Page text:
monarch butterfly migration 14
The Middle Distance 12/14/12

Audio clip: Adobe Flash Player (version 9 or above) is required to play this audio clip. Download the latest version here. You also need to have JavaScript enabled in your browser.

Photo by Sean Cayton

Last night on a downtown street, someone busted out the front passenger window of my car to dig around inside it. Whoever it was — a passerby who, conveniently, had a brick or a big rock in his hand — found a wallet stuffed with essential identification, credit cards and $40, in the glove compartment. They left behind CDs, books and a freshly filled prescription from Walgreens still in its white paper bag, and ran off with remnants of my identity.

I’m not happy about this circumstance, the auto glass replacement bill and the insurance deductible that won’t cover it, having to go to the Department of Motor Vehicles for a replacement drivers license, dickering with voice mail robots on endless customer service calls to cancel cards, police so overburdened with similar calls they can’t even make it to the scene to take a report.

But in the midst of it all, I’m feeling a strange calm. I think it’s because for the past week I’ve been living part-time inside Barbara Kingsolver’s strange and wonderful new novel, Flight Behavior (HarperCollins, 2012), an artful and complex treatment of the juncture of human longing and the moral and physical consequences of global climate change.

Stop! You say. Please, no more lectures on carbon emissions and superstorms wrapped in deceptively delicate language! No more biology lessons in sheep’s clothing.

You are right to be suspicious. Most novels that dare to be this audacious, to trumpet a social justice or environmental issue (including most of those that have been rewarded with Kingsolver’s $25,000 annual Bellwether Prize) feel like partisan pamphlets poured into a plot.

But let me make a case for Flight Behavior, if not a convoluted link to the window-busting incident.

The story is set in southern Appalachia, near fictional Feathertown, Tennessee, where Dellarobia Turnbow — a smart and sassy 28-year old married mother of two — is fixing to throw away her familiar life one winter afternoon, in an ill-advised tryst, when she comes upon a sight that upends everything she knows. The overly warm, rain-drenched forest on the mountainside behind her house is aflame with writhing, dripping clusters of millions of fiery orange Monarch butterflies.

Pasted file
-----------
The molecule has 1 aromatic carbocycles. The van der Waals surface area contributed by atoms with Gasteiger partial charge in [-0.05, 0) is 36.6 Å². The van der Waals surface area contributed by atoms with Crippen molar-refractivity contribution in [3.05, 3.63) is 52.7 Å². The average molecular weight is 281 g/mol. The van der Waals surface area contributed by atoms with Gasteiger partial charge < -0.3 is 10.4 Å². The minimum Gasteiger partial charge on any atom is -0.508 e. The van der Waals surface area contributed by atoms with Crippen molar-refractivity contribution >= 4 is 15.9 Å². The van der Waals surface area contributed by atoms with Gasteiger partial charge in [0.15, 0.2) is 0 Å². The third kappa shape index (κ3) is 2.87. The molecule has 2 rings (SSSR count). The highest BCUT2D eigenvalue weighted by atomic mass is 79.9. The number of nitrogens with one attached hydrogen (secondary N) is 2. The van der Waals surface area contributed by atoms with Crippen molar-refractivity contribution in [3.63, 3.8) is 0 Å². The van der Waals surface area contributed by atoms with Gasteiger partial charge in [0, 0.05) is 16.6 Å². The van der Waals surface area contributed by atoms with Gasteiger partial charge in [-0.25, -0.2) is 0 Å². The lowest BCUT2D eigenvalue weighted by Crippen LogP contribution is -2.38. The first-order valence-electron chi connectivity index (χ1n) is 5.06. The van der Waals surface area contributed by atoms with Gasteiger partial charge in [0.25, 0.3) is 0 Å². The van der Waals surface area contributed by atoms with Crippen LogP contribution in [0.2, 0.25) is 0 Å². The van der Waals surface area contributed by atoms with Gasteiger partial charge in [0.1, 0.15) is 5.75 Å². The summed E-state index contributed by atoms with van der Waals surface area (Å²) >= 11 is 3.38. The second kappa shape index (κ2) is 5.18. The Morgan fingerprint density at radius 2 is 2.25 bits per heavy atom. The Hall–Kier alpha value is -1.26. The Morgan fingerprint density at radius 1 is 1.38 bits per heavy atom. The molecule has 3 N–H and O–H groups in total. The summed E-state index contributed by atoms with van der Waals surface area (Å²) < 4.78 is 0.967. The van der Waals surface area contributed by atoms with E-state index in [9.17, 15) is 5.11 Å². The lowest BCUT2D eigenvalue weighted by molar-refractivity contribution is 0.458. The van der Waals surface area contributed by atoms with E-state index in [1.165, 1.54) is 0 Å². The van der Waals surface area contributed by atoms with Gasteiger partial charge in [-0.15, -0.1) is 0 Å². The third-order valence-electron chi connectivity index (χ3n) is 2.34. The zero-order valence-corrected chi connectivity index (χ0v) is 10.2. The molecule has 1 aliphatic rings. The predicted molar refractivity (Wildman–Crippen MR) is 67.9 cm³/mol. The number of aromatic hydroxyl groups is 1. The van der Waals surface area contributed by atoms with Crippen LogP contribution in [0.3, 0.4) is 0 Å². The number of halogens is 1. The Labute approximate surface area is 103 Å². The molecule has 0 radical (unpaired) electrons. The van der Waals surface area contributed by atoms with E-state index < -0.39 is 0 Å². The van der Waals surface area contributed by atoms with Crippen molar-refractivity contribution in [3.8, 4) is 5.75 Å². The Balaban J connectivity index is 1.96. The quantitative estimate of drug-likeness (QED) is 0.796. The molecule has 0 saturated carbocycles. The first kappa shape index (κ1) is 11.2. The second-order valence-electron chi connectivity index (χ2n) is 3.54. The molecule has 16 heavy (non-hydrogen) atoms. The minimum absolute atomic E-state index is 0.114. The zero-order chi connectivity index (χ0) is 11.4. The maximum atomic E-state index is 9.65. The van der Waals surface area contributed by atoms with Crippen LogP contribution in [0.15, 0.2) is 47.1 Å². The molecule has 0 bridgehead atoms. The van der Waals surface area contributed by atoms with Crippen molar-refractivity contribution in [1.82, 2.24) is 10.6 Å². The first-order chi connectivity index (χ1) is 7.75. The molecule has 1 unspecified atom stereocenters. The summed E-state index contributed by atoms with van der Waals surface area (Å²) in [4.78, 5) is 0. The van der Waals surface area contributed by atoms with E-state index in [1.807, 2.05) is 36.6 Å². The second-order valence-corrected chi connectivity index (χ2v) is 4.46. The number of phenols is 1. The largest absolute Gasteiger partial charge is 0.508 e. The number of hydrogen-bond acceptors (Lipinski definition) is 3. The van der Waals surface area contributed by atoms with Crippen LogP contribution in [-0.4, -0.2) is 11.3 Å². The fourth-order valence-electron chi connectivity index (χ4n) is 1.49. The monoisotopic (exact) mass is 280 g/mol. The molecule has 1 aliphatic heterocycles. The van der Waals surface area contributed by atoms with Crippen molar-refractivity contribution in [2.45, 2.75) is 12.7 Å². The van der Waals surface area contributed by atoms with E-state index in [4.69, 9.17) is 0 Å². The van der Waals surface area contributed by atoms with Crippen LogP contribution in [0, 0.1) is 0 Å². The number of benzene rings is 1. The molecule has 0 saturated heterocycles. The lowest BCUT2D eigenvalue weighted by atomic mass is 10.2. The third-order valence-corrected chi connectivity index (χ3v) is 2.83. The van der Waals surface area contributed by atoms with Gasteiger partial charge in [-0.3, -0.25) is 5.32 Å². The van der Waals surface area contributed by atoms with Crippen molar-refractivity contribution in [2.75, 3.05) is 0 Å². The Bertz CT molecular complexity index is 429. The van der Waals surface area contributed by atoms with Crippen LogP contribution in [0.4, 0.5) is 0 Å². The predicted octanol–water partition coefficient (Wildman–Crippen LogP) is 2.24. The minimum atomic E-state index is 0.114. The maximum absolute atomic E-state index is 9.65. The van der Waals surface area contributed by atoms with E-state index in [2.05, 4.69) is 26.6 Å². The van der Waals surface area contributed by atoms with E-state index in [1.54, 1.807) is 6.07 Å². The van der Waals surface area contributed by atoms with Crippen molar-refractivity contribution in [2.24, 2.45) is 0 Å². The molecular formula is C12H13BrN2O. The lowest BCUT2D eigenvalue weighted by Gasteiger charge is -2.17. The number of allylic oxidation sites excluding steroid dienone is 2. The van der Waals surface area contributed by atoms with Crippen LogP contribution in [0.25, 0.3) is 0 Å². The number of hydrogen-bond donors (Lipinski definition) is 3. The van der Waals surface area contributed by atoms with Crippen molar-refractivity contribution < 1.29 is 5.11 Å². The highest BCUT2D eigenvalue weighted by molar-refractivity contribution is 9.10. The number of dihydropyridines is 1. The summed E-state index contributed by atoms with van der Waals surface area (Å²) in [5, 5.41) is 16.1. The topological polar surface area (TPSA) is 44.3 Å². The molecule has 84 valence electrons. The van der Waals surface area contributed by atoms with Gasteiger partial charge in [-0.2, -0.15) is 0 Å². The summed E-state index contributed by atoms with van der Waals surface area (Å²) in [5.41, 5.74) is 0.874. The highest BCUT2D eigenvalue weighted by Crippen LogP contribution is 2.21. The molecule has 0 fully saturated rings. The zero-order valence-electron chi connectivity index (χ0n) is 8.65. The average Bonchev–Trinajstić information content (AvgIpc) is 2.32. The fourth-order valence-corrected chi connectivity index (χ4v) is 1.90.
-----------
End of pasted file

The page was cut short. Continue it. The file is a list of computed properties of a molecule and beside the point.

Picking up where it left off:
From that initial vision, a warning sign that sends Dellarobia running home, evolves the story of the Monarch’s migrational dislocation due to floods and landslides in the Mexico forest where they have over-wintered for thousands of years. Scientists converge on the Turnbow’s farm to study the phenomenon and Dellarobia becomes, at once, an unwitting media star, a lab assistant, a disenchanted wife and daughter-in-law, and a woman witnessing the passive resistance of her own life.

In Kingsolver’s capable hands — after all, she is a scientist with a masters degree in evolutionary biology as well as a stellar fiction writer — we are asked not so much to consider the devastating consequences of climate change, but to observe how and why, at a time when scientists’ warnings are clearer and clearer and the evidence is staring us in the face, humans fall into mutually polarizing camps of point of view. In a recent Time magazine interview, Kingsolver put it this way:

“If I had to sum up the heart of this novel in a sentence I would say it’s about why people can look at the same set of facts and come away with absolutely different convictions about what they’ve seen.”